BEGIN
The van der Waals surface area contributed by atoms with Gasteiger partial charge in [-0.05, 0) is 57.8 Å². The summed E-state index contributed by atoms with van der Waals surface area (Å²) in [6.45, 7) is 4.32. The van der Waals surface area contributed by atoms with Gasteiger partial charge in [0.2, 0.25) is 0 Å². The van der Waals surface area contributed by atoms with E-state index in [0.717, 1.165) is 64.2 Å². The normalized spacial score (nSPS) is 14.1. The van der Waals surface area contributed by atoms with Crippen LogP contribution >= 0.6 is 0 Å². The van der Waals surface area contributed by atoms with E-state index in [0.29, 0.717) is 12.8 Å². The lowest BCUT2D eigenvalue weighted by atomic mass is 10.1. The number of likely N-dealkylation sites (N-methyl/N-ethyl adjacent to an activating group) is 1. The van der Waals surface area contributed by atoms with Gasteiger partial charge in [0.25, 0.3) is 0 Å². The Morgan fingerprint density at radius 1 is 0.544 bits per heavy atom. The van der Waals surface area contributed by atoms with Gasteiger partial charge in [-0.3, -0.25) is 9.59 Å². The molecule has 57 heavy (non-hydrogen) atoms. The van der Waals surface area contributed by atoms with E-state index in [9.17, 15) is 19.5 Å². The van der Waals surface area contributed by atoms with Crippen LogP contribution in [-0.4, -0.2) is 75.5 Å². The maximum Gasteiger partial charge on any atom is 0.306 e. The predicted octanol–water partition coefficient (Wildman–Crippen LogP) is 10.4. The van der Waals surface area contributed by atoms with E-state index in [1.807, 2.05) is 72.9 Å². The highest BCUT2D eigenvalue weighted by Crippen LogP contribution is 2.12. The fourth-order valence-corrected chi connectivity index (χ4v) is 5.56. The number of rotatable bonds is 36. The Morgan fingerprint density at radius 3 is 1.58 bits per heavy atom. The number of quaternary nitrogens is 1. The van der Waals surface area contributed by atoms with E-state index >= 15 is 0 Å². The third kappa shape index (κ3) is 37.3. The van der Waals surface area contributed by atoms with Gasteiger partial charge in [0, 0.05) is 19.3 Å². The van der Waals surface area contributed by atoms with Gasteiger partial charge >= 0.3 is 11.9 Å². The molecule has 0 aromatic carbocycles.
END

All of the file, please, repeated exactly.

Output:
The van der Waals surface area contributed by atoms with Gasteiger partial charge in [-0.05, 0) is 57.8 Å². The summed E-state index contributed by atoms with van der Waals surface area (Å²) in [6.45, 7) is 4.32. The van der Waals surface area contributed by atoms with Gasteiger partial charge in [0.2, 0.25) is 0 Å². The van der Waals surface area contributed by atoms with E-state index in [0.717, 1.165) is 64.2 Å². The normalized spacial score (nSPS) is 14.1. The van der Waals surface area contributed by atoms with Crippen LogP contribution >= 0.6 is 0 Å². The van der Waals surface area contributed by atoms with E-state index in [0.29, 0.717) is 12.8 Å². The lowest BCUT2D eigenvalue weighted by atomic mass is 10.1. The number of likely N-dealkylation sites (N-methyl/N-ethyl adjacent to an activating group) is 1. The van der Waals surface area contributed by atoms with Gasteiger partial charge in [0.25, 0.3) is 0 Å². The Morgan fingerprint density at radius 1 is 0.544 bits per heavy atom. The van der Waals surface area contributed by atoms with Gasteiger partial charge in [-0.3, -0.25) is 9.59 Å². The molecule has 57 heavy (non-hydrogen) atoms. The van der Waals surface area contributed by atoms with E-state index in [9.17, 15) is 19.5 Å². The van der Waals surface area contributed by atoms with Crippen LogP contribution in [-0.4, -0.2) is 75.5 Å². The maximum Gasteiger partial charge on any atom is 0.306 e. The predicted octanol–water partition coefficient (Wildman–Crippen LogP) is 10.4. The van der Waals surface area contributed by atoms with E-state index in [1.807, 2.05) is 72.9 Å². The highest BCUT2D eigenvalue weighted by Crippen LogP contribution is 2.12. The fourth-order valence-corrected chi connectivity index (χ4v) is 5.56. The number of rotatable bonds is 36. The Morgan fingerprint density at radius 3 is 1.58 bits per heavy atom. The number of quaternary nitrogens is 1. The van der Waals surface area contributed by atoms with E-state index >= 15 is 0 Å². The third kappa shape index (κ3) is 37.3. The van der Waals surface area contributed by atoms with Gasteiger partial charge in [0, 0.05) is 19.3 Å². The van der Waals surface area contributed by atoms with Gasteiger partial charge >= 0.3 is 11.9 Å². The molecule has 0 aromatic carbocycles.